Watch The Lecture: The ‘E’ In Science Stands For Equity
According to the National Science Foundation, the percentage of American adults with a great deal of trust in the scientific community dropped nine percentage points between 2021 and 2022. While this appreciable decrease in confidence is not crisis-worthy just yet, it does raise concern of what a lack of public trust can mean for the future of scientific research.
This is an excerpt from a thought-provoking lecture from Rayvon Fouché on Embracing the Social in Social Science: Notes for a Technoscientific Future for the 2023 Henry and Bryna David Lecture. Sponsored by Issues in Science and Technology magazine and the Division of Behavioral and Social Sciences and Education, this lectureship is one piece of an annual event that honors one social or behavioral scientist for their contributions in using their research to inform public policy. Each year, the Henry and Bryna David Endowment selects one scientist to publish an article in the Issues in Science and Technology magazine and to formally present to an audience at the National Academies of Sciences. Recipients in recent years include: Michael A. Méndez from the University of California, Irvine; Shirley Malcolm from the American Association for the Advancement of Science; and the newest recipient, Rayvon Fouché, Northwestern University.
Fouché is a professor of communication studies and media and integrative marketing communications at Northwestern University. Additionally, he serves as the director of the National Science Foundation’s Social and Economic Sciences division. As a social scientist, Fouché’s scholarship focuses on the relationship between technoscientific design, culture, and racial identity.
The lecture highlights these research intersections, with special emphasis on the ways in which social science can be an effective tool for asking equitable questions for the good of science and humanity. Recent scientific research has been noted as disinterested, dispassionate, and inequitable – always leaving someone behind. But Fouché’s hope for the future is open science, where people outside of traditional scientific research are included in these endeavors, collaboration and information-sharing is encouraged, and scholarly practices and knowledge defy language barriers.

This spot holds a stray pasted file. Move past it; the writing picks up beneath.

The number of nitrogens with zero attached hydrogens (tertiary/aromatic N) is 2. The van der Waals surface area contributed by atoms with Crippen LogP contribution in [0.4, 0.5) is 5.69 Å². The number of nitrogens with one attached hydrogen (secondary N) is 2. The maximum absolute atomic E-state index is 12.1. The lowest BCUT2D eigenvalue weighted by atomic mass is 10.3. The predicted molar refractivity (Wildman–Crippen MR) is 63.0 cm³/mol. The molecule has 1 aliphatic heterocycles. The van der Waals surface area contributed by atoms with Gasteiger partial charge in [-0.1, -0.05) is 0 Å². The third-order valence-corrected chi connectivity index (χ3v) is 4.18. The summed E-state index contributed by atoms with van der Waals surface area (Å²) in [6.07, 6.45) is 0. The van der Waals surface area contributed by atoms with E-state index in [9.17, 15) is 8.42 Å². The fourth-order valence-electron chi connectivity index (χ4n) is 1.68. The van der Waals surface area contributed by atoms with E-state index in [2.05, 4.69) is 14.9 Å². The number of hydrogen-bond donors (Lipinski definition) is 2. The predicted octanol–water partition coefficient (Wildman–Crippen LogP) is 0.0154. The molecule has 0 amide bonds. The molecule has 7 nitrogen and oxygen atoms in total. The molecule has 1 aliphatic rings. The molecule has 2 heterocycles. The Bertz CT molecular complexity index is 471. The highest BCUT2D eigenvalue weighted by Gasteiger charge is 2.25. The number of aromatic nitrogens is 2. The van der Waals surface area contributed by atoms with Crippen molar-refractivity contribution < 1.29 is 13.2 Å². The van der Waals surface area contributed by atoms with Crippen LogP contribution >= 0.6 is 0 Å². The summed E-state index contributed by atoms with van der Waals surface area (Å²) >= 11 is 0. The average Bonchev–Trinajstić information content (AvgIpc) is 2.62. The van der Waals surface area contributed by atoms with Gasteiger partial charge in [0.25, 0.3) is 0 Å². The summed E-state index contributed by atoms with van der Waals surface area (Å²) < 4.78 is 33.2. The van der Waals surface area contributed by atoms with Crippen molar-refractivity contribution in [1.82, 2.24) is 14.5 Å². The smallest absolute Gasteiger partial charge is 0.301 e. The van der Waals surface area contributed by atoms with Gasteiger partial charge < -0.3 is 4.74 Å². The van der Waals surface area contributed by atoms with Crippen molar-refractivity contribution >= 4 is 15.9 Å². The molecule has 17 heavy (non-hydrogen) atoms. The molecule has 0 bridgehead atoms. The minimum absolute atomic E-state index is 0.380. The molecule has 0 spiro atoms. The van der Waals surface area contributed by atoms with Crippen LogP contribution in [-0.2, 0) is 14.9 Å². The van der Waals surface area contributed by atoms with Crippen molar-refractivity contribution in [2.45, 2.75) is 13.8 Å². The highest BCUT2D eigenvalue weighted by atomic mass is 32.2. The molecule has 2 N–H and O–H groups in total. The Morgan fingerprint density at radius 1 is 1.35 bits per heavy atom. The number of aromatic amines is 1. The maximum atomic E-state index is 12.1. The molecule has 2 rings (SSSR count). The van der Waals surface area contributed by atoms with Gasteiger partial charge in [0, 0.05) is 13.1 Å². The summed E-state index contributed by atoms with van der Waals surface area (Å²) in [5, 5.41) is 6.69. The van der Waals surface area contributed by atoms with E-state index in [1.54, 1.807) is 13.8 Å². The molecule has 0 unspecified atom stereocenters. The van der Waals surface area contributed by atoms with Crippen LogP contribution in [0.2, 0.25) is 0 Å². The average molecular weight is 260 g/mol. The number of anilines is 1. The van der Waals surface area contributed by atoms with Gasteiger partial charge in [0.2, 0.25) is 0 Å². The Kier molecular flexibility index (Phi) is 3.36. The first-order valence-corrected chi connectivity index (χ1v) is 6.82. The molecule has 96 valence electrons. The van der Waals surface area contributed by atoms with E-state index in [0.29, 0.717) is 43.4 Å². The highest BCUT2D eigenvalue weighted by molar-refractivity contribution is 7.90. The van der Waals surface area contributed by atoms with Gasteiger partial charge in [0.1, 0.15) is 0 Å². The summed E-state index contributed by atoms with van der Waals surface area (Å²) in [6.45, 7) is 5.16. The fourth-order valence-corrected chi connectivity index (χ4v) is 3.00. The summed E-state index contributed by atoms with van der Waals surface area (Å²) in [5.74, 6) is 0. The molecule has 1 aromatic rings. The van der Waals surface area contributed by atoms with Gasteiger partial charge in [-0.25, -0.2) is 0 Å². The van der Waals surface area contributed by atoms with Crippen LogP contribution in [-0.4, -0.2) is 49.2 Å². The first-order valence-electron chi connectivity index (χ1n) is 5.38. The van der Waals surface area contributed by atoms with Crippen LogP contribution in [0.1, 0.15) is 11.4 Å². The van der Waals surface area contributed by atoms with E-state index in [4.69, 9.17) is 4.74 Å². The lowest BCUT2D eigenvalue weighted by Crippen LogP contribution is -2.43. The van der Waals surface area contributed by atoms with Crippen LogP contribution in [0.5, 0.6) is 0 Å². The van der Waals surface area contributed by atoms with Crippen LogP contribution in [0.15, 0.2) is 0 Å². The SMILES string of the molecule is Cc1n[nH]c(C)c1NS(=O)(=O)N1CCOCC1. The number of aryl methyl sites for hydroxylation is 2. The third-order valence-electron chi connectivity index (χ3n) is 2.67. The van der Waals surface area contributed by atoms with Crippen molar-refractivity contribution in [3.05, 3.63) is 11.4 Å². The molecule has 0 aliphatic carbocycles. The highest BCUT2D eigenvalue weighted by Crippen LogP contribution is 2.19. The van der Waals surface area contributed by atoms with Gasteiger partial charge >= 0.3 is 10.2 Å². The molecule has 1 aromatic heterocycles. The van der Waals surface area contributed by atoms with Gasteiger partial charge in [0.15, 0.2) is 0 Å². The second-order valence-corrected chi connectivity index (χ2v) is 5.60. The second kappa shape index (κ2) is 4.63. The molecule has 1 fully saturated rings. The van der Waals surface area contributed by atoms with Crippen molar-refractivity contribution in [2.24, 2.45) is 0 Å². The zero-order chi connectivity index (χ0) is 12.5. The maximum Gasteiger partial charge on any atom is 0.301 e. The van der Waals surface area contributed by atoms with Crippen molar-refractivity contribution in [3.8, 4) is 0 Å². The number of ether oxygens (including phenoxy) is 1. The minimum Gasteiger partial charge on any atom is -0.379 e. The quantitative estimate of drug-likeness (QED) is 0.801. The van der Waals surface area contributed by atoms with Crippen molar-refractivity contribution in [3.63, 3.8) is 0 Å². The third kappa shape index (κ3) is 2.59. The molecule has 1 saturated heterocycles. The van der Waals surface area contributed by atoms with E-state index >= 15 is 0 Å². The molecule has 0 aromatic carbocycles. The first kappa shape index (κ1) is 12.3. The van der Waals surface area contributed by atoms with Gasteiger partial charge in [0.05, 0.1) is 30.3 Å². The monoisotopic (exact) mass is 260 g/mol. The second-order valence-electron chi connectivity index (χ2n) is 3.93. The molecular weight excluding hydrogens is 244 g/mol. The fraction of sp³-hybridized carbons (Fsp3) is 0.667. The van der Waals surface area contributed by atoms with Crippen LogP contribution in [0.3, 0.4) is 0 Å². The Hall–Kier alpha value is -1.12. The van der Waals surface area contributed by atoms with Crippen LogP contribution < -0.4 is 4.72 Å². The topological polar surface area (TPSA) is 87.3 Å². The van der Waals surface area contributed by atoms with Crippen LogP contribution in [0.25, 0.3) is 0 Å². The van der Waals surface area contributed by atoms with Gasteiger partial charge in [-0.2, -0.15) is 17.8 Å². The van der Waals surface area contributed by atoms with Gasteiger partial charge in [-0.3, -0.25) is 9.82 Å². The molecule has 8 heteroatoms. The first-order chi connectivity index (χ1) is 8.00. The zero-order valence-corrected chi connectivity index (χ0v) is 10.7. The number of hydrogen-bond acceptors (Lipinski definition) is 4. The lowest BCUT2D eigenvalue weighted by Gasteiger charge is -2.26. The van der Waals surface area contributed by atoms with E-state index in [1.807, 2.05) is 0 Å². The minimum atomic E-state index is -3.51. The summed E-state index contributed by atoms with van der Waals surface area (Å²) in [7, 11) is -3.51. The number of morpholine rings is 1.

Creating a better world requires the creation of science that is societally and culturally relevant. For a full step-by-step on how to engage with this equitable science, Fouché’s lecture on Embracing the Social in Social Science: Notes for a Technoscientific Future is readily available.
The lecture took place on October 12, 2023, at the National Academy of Sciences in offices on Constitution Avenue in Washington, D.C.
Henry David was a professor at the Lyndon B. Johnson School of Public Affairs at the University of Texas, executive director of the Assembly of Behavioral and Social Sciences at the National Academy of Sciences/National Research Council, Pitt Professor of American History and Institutions at Cambridge University, president of the New School for Social Research, dean of the graduate faculty of political and social sciences at Columbia University, and executive director of the National Manpower Council. Bryna David was also active in public policy, working as an assistant to Eleanor Roosevelt during the 1948 UN General Assembly in Paris, as a scholar in residence at the Rockefeller Center in Bellagio, Italy, and as director of the National Manpower Council.